Partitioning the Labeled Spanning Trees of an Arbitrary Graph into Isomorphism Classes

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Partitioning the Labeled Spanning Trees of an Arbitrary Graph into Isomorphism Classes. Austin Mohr. Outline. Problem Description Generating Spanning Trees Testing for Isomorphism Partitioning Spanning Trees Some Results Finding a Closed Formula for I(K s,t ). Problem Description.

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Partitioning the Labeled Spanning Trees

of an Arbitrary Graph into

Isomorphism Classes

Austin Mohr

Outline

Problem Description

Generating Spanning Trees

Testing for Isomorphism

Partitioning Spanning Trees

Some Results

Finding a Closed Formula for I(Ks,t)

Definitions

Spanning tree T of graph G

T is a tree with E(T)⊆E(G) and V(T)=V(G)

Isomorphic trees T1 and T2

There exists a mapping f where the edge

uv∈T1 if and only if the edge f(u)f(v)∈T2

Reference: pg. 3 - 4

Problem Description

Spanning Trees of K2,3

Reference: pg. 5

Problem Description

Definitions

Index of an edge

“Arbitrary” labeling of the edges of G

T*

Tree induced by the edge-subset {1,2,…,n-1}

top(H)/btm(H)

Edge of H with smallest/largest index

Cut(H,e)

Edges of G connecting the components of H\e

(T)

(T\f)∪g, f = btm(T), g = top(Cut(T,f))

Let G be a graph on n vertices, H⊆G, e bean edge of G,and T be a spanning tree of G.

Reference: pg. 6

Generating Spanning Trees

Regarding (T)

Let T be a spanning tree of G.

Then, (T) is a spanning tree of G.

Let T ≠ T* be a spanning tree of G with

(T) = (T\f)∪g.

Then, g∈T*∌f.

Means iteration of  yields T*

Reference: pg. 7

Generating Spanning Trees

“Tree of trees” for K2,3

Reference: pg. 8

Generating Spanning Trees

Definitions

Pivot edge f of T

An edge such that T`\T = f for some child tree T`

Cycle(T,e)

The set of edges of the unique cycle in T∪e

Let G be a graph on n vertices, e be an edge of G, and T be a spanning tree of G.

Reference: pg. 8

Generating Spanning Trees

Finding the Children of a Tree

Reference: pg. 11

Generating Spanning Trees

Rooted Tree Isomorphism

We first consider the simpler problem of determining when two rooted trees are isomorphic.

Reference: pg. 14

Testing for Isomorphism

Rooted Tree Isomorphism

Given two rooted trees T1 and T2 on n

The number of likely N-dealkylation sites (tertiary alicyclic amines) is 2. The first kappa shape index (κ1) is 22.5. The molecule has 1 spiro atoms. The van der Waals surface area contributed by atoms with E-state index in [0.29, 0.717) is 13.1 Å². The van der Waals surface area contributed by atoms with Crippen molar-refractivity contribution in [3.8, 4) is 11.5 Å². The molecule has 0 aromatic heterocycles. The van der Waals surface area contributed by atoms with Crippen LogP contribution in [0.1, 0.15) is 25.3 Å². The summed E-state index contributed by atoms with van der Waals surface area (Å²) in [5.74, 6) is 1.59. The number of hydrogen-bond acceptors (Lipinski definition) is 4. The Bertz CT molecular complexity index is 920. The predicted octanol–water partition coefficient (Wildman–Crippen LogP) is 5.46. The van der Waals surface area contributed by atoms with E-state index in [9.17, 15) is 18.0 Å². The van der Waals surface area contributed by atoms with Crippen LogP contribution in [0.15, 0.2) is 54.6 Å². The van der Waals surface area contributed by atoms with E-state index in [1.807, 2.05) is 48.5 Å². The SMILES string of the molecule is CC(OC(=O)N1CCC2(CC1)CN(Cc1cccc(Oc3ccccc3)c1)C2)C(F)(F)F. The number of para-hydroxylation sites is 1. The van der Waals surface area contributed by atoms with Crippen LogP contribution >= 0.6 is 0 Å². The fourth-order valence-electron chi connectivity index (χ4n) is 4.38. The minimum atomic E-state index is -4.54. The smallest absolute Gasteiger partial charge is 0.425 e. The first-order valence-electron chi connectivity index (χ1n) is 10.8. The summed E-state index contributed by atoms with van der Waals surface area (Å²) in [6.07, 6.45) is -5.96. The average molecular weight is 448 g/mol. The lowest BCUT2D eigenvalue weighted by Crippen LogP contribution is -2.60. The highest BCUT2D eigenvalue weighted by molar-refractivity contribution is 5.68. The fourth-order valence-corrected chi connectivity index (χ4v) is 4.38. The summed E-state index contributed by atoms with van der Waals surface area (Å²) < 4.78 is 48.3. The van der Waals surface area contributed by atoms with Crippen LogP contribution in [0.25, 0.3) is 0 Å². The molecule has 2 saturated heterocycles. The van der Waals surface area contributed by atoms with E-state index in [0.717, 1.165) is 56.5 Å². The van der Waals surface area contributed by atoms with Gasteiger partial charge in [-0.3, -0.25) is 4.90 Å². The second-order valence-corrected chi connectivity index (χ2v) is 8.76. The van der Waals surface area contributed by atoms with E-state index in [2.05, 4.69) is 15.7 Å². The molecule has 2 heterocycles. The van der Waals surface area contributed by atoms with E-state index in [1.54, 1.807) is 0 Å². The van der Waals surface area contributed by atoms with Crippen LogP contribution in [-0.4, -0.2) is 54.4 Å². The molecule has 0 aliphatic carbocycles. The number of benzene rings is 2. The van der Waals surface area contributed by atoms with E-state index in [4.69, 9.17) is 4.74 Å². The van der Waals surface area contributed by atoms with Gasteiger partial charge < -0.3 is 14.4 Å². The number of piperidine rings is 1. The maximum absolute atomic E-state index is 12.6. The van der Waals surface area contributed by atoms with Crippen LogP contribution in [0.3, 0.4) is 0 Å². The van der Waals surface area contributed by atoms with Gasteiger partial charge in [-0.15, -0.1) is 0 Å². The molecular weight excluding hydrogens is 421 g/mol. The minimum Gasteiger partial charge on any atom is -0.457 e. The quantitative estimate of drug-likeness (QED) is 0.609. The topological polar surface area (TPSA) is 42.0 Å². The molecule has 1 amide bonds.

vertices, a mapping f:V(T1) → V(T2) is an

isomorphism if and only if for every vertex

v∈V(T1), the subtree of T1 rooted at v is isomorphic to the subtree of T2 rooted at f(v).

Means we can start at the bottom of the tree and work recursively toward the root

Reference: pg. 14

Testing for Isomorphism

Sample Run of Algorithm for Rooted Trees

Reference: pg. 17

Testing for Isomorphism

General Tree Isomorphism

To generalize the algorithm, we need a

vertex u∈V(T1) and v∈V(T2) such that

f(u) = v for every isomorphism f.

If found, we root T1 at u, root T2 at v, and use the previous algorithm

The center of each tree is suitable choice

Reference: pg. 18

Testing for Isomorphism

Definitions

d(u,v) (distance)

The number of edges in the shortest uv-path

eccentricity

Let v be a vertex of maximum distance from u. Then, the eccentricity of u is d(u,v).

center

The subgraph of G induced by the vertices of minimum eccentricity

Let u and v be vertices of a graph G.

Reference: pg. 18

Testing for Isomorphism

Finding the Center of a Tree

Theorem (Jordan): The center of a tree is either a vertex or an edge.

Jordan’s proof also shows that we can find the center by successively removing all the leaves from the tree until only a vertex or an edge remains.

Reference: pg. 18 - 19

Testing for Isomorphism

Algorithm for General Tree Isomorphism

Reference: pg. 21

Testing for Isomorphism

Partitioning Spanning Trees

Place T* in a subset S1

For each child T of T*

For each subset Si

If T is isomorphic to a tree in Si, place T in Si

Otherwise, create a new subset for T

Find the children of the children of T* and repeat

Continue until all trees have been partitioned

Reference: pg. 22

Partitioning Spanning Trees

Reference: pg. 23

Partitioning Spanning Trees

Definitions

I(G)

The number of isomorphism classes of the spanning trees of G

pk(n)

The number of partitions of the integer n into at most k parts

Reference: pg. 28

Finding a Closed Formula for I(Ks,t)

Useful Counting Tools

The number of ways to arrange n unlabeled balls into kunlabeled buckets is given by pk(n).

At least two buckets nonempty: pk(n) - 1

The number of ways to arrange n unlabeled balls into klabeled buckets is given by C(n+k-1, n).

At least two buckets nonempty: C(n+k-1, n) - k

Reference: pg. 28 - 29

Finding a Closed Formula for I(Ks,t)

Configurations of Ks,t

A spanning tree of Ks,t belongs to one of three disjoint sets

The center is a vertex in the s-set

The center is a vertex in the t-set

The center is an edge between the two sets

We determine the number of nonisomorphic trees in each set and then sum to find I(Ks,t)

Reference: pg. 29

Finding a Closed Formula for I(Ks,t)

Configurations of K2,t

Center in 2-set

No such tree

Reference: pg. 32

Finding a Closed Formula for I(Ks,t)

Configurations of K2,t

Center in t-set

p2(t-1) – 1 trees

Reference: pg. 32 - 33

Finding a Closed Formula for I(Ks,t)

Configurations of K2,t

Center is an edge

Only one such tree

Reference: pg. 33

Finding a Closed Formula for I(Ks,t)

Summing Across the Sets

Summing across the disjoint sets yields

I(K2,t) = 0 + p2(t-1) – 1 + 1 = p2(t-1), t2.

Similarly, we can find

I(K3,t) = sum{k=2 to t-2}(p2(k)) + p3(t-1) +2, t4.

Reference: pg. 29

Finding a Closed Formula for I(Ks,t)

Nicer Formulas

Using the generating function for pk(n), we can simplify the formulas to:

I(K2,t) = ⌈t/2⌉, t2

I(K3,t) = [1/3(t2 + t + 1)], t4

Reference: pg. 36 - 41

Finding a Closed Formula for I(Ks,t)